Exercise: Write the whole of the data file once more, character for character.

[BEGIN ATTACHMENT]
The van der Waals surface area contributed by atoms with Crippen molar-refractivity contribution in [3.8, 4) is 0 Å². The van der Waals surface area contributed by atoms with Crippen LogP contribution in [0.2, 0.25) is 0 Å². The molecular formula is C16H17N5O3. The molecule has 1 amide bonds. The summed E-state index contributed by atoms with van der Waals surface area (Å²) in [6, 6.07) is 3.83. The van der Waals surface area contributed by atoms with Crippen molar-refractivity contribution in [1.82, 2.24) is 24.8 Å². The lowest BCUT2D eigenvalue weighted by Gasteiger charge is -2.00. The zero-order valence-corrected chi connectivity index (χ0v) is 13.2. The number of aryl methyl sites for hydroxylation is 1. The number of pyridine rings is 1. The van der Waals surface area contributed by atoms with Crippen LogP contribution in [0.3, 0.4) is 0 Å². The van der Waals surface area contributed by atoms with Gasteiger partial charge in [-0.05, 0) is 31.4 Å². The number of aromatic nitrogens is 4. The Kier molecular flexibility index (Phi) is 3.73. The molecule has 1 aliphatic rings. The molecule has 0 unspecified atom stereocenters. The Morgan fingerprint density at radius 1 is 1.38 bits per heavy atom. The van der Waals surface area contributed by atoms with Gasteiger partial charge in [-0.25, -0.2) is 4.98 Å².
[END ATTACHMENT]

The van der Waals surface area contributed by atoms with Crippen molar-refractivity contribution in [3.8, 4) is 0 Å². The van der Waals surface area contributed by atoms with Crippen LogP contribution in [0.2, 0.25) is 0 Å². The molecular formula is C16H17N5O3. The molecule has 1 amide bonds. The summed E-state index contributed by atoms with van der Waals surface area (Å²) in [6, 6.07) is 3.83. The van der Waals surface area contributed by atoms with Crippen molar-refractivity contribution in [1.82, 2.24) is 24.8 Å². The lowest BCUT2D eigenvalue weighted by Gasteiger charge is -2.00. The zero-order valence-corrected chi connectivity index (χ0v) is 13.2. The number of aryl methyl sites for hydroxylation is 1. The number of pyridine rings is 1. The van der Waals surface area contributed by atoms with Crippen LogP contribution in [0.3, 0.4) is 0 Å². The van der Waals surface area contributed by atoms with Gasteiger partial charge in [-0.05, 0) is 31.4 Å². The number of aromatic nitrogens is 4. The Kier molecular flexibility index (Phi) is 3.73. The molecule has 1 aliphatic rings. The molecule has 0 unspecified atom stereocenters. The Morgan fingerprint density at radius 1 is 1.38 bits per heavy atom. The van der Waals surface area contributed by atoms with Gasteiger partial charge in [-0.25, -0.2) is 4.98 Å².